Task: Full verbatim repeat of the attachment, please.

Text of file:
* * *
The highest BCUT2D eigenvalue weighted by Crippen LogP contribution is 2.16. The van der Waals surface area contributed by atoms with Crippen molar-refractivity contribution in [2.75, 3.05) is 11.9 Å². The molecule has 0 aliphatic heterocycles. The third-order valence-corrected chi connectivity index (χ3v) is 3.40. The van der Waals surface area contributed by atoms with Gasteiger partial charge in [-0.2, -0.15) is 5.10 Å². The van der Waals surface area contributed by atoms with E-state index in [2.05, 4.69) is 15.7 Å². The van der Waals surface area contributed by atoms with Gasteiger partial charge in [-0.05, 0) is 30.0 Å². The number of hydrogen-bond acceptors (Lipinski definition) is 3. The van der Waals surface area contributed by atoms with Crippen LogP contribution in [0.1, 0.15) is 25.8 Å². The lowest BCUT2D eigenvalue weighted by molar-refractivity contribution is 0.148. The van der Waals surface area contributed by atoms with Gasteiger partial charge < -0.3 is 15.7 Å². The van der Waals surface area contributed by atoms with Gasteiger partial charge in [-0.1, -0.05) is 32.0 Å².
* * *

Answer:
The highest BCUT2D eigenvalue weighted by Crippen LogP contribution is 2.16. The van der Waals surface area contributed by atoms with Crippen molar-refractivity contribution in [2.75, 3.05) is 11.9 Å². The molecule has 0 aliphatic heterocycles. The third-order valence-corrected chi connectivity index (χ3v) is 3.40. The van der Waals surface area contributed by atoms with Gasteiger partial charge in [-0.2, -0.15) is 5.10 Å². The van der Waals surface area contributed by atoms with E-state index in [2.05, 4.69) is 15.7 Å². The van der Waals surface area contributed by atoms with Gasteiger partial charge in [-0.05, 0) is 30.0 Å². The number of hydrogen-bond acceptors (Lipinski definition) is 3. The van der Waals surface area contributed by atoms with Crippen LogP contribution in [0.1, 0.15) is 25.8 Å². The lowest BCUT2D eigenvalue weighted by molar-refractivity contribution is 0.148. The van der Waals surface area contributed by atoms with Gasteiger partial charge < -0.3 is 15.7 Å². The van der Waals surface area contributed by atoms with Gasteiger partial charge in [-0.1, -0.05) is 32.0 Å².